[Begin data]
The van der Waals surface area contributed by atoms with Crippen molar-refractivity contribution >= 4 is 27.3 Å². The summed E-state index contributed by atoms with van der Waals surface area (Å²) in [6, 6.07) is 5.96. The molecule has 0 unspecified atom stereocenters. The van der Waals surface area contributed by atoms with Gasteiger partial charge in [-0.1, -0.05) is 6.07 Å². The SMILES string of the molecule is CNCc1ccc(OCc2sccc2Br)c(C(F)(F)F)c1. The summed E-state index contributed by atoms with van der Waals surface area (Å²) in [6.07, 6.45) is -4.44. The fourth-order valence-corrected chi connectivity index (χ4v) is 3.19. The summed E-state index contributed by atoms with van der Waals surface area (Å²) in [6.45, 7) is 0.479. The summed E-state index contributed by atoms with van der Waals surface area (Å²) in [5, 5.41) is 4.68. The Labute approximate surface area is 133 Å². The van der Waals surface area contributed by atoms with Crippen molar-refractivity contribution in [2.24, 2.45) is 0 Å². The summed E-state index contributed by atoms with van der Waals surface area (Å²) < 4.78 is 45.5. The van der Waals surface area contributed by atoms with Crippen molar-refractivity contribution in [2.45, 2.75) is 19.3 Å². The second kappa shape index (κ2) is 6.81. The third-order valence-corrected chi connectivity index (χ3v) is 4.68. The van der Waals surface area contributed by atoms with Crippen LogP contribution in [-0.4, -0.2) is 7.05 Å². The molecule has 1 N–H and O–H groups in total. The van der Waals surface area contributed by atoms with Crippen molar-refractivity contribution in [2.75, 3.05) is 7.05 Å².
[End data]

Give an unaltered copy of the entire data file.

The van der Waals surface area contributed by atoms with Crippen molar-refractivity contribution >= 4 is 27.3 Å². The summed E-state index contributed by atoms with van der Waals surface area (Å²) in [6, 6.07) is 5.96. The molecule has 0 unspecified atom stereocenters. The van der Waals surface area contributed by atoms with Gasteiger partial charge in [-0.1, -0.05) is 6.07 Å². The SMILES string of the molecule is CNCc1ccc(OCc2sccc2Br)c(C(F)(F)F)c1. The summed E-state index contributed by atoms with van der Waals surface area (Å²) in [6.07, 6.45) is -4.44. The fourth-order valence-corrected chi connectivity index (χ4v) is 3.19. The summed E-state index contributed by atoms with van der Waals surface area (Å²) in [6.45, 7) is 0.479. The summed E-state index contributed by atoms with van der Waals surface area (Å²) in [5, 5.41) is 4.68. The Labute approximate surface area is 133 Å². The van der Waals surface area contributed by atoms with Crippen molar-refractivity contribution in [2.24, 2.45) is 0 Å². The summed E-state index contributed by atoms with van der Waals surface area (Å²) < 4.78 is 45.5. The van der Waals surface area contributed by atoms with Crippen molar-refractivity contribution in [2.45, 2.75) is 19.3 Å². The second kappa shape index (κ2) is 6.81. The third-order valence-corrected chi connectivity index (χ3v) is 4.68. The van der Waals surface area contributed by atoms with Crippen LogP contribution in [-0.4, -0.2) is 7.05 Å². The molecule has 1 N–H and O–H groups in total. The van der Waals surface area contributed by atoms with Crippen molar-refractivity contribution in [2.75, 3.05) is 7.05 Å².